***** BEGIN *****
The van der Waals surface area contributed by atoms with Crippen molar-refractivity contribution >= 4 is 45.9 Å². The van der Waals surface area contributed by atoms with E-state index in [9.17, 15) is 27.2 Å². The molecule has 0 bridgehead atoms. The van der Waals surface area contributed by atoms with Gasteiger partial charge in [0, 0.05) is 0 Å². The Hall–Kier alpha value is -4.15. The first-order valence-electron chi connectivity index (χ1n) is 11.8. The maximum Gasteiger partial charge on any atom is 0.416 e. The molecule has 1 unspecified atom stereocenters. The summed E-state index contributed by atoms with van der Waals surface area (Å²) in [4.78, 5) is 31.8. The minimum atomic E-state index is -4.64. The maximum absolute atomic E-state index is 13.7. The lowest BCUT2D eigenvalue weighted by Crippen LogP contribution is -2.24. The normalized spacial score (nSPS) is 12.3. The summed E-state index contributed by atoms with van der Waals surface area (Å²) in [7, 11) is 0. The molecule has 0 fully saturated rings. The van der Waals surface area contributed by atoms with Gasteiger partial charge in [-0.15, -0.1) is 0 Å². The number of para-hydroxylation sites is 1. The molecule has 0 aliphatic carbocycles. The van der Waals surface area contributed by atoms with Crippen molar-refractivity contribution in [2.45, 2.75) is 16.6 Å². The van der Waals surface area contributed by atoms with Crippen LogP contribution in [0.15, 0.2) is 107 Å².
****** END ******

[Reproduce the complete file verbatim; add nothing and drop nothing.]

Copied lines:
The van der Waals surface area contributed by atoms with Crippen molar-refractivity contribution >= 4 is 45.9 Å². The van der Waals surface area contributed by atoms with E-state index in [9.17, 15) is 27.2 Å². The molecule has 0 bridgehead atoms. The van der Waals surface area contributed by atoms with Gasteiger partial charge in [0, 0.05) is 0 Å². The Hall–Kier alpha value is -4.15. The first-order valence-electron chi connectivity index (χ1n) is 11.8. The maximum Gasteiger partial charge on any atom is 0.416 e. The molecule has 1 unspecified atom stereocenters. The summed E-state index contributed by atoms with van der Waals surface area (Å²) in [4.78, 5) is 31.8. The minimum atomic E-state index is -4.64. The maximum absolute atomic E-state index is 13.7. The lowest BCUT2D eigenvalue weighted by Crippen LogP contribution is -2.24. The normalized spacial score (nSPS) is 12.3. The summed E-state index contributed by atoms with van der Waals surface area (Å²) in [7, 11) is 0. The molecule has 0 fully saturated rings. The van der Waals surface area contributed by atoms with Gasteiger partial charge in [-0.15, -0.1) is 0 Å². The number of para-hydroxylation sites is 1. The molecule has 0 aliphatic carbocycles. The van der Waals surface area contributed by atoms with Crippen molar-refractivity contribution in [2.45, 2.75) is 16.6 Å². The van der Waals surface area contributed by atoms with Crippen LogP contribution in [0.15, 0.2) is 107 Å².